The Voyager, by Douglas Wynne

The Voyager - Giuseppe Balestra

Art by Giuseppe Balestra – – click to enlarge

Brooks scanned the radio for some rock ‘n’ roll and got an earful of commercials, auto-tuned voices, and static instead. He had read somewhere that radio static was the sound of residual radiation from the Big Bang, the sound of creation breaking through all day and all night between the car salesmen, drum machines, and weather reports. He turned it off and cleared his throat.

He wanted answers, but as he was the low man on the totem pole at SPECTRA, no one was offering him any. He wanted to know what was in the aluminum attaché case in the trunk, and he wanted to know what was in the head of the diver sitting beside him in the passenger’s seat. What made him tick? Three days of silence was getting on Brooks’ nerves. Were all divers this cagey, or had he just been dealt Mr. Personality from the deck by the dumb luck of the shuffle?

They were headed to New Hampshire, having tracked down the ride operator via a drunk and disorderly citation in Florida and a vehicle registration in Massachusetts. Like most carnies, the guy’s tax filings were scant. It had taken a while to find him, but it made sense that he would end up not far from where he’d worked years ago—most people did sooner or later, even carnies. With their quarry more or less pinned down, Brooks had the feeling events would accelerate following the interview, the opportunity for small talk receding like a hitchhiker in the mirror.

“I’ve been thinking about what you do, Durham. At first I couldn’t get my head around it, but seeing as you don’t talk sports, I’ve had plenty of time to mull it over and I finally came up with an analogy: you’re kinda like the bomb squad. Am I right?”

The diver might have raised an eyebrow a millimeter or so. It was hard to tell.

“Except that you can’t send in a robot first,” Brooks said. “You’ve got nothing to prod stuff with but your own mind.”

Brooks kept his eyes on the road, but this time the diver turned to look at him.

“It’s gotta take a special kind of person right? To do that. I mean I don’t know exactly what you do…but I know I couldn’t defuse bombs. Too much tension. Give me a chase or a firefight over that any day.”

The silence welled up around them again, nothing but the sound of tar patches in the road drumming an endless rhythm. thumpthump…thumpthump…thumpthump

“Are you always this Zen, or do you blow off steam when you clock out?”

The diver’s voice came out phlegmy when he finally spoke. “If you’ve ever talked down a guy with a gun, you’ve defused a bomb.”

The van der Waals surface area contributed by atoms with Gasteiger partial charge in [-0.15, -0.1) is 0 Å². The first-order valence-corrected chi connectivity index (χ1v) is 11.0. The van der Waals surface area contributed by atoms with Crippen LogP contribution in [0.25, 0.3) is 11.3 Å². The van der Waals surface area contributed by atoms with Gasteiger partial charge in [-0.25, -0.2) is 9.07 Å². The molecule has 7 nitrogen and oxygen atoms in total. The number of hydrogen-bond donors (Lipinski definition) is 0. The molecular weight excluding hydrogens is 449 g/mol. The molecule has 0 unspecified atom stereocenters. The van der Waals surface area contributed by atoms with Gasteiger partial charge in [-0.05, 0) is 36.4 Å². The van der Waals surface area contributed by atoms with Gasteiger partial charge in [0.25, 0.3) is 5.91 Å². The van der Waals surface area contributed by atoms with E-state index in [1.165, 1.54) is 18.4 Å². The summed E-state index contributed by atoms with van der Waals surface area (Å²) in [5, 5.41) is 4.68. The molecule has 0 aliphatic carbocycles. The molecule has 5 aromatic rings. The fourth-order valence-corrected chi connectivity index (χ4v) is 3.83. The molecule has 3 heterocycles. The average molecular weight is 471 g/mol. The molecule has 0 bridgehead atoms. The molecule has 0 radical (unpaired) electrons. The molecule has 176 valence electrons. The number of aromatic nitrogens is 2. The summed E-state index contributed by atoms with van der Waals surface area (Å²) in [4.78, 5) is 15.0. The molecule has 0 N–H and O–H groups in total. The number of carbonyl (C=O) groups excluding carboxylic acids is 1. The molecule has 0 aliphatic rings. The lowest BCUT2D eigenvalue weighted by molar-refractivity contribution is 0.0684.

Brooks tapped his fingers against the wheel, keeping rhythm to absent music. He knew it wasn’t the same but it took him a minute to articulate how. “When I’m facing off against a madman with a gun, it ain’t like I’m worried I’m gonna catch his madness.”

The diver stared at the island of hilly grass that divided the highway; Brooks had the feeling that he was studying the trees, searching for a glimpse of something in the shadows of the foliage. He took up the burden of conversation himself again. “I mean I kind of get what you’re saying—cops, military, agents…we all take risks. But risking your life is different from risking your sanity.”

Still looking at the trees, the diver said, “Have you served? In the military.”


“Well, war is not sane. Most soldiers think they’re risking life and limb when they’re really risking their sanity.”

“So you’ve served? You’ve been to war?”


“We’re driving to war right now.”

When Durham did not elaborate, Brooks turned the radio back up: Blue Oyster Cult.

Dimension divers were a queer breed.

Once off the highway, they took Route 1 north through Salisbury into Seabrook, past boarded up gas stations, failed shops with sun-bleached realtor signs, and newly minted big-box stores until, winding east, they came to the shore. The cheap motels and fried clam stands stood desolate. As the low structures gave way to mud flats, an early March wind buffeted the car, sending eddies of sand twisting across the road, and battering the phragmite reeds. But the wind failed to stir the upper regions of the atmosphere where ribbed clouds in hues of dirty ice loomed over the iron sea.

The royal blue beach house was incongruous with the colorless landscape. They parked on the side of the road and Brooks had to force the driver’s side door against the wind to get out. He squinted into the dust and climbed the peeling porch, aware of Durham coming up behind him. Hardware on a flagpole chimed a staccato distress signal. Brooks rapped his knuckles against the frame of the screen door.

The inner door opened and the operator appeared, matching his Florida mugshot: a diminutive olive-skinned man with thinning hair and several days’ growth of salt-and-pepper stubble.

“Mr. Grossman?”

The man nodded.

“I’m Agent Jason Brooks. We spoke on the phone. This is my…associate, Alan Durham.”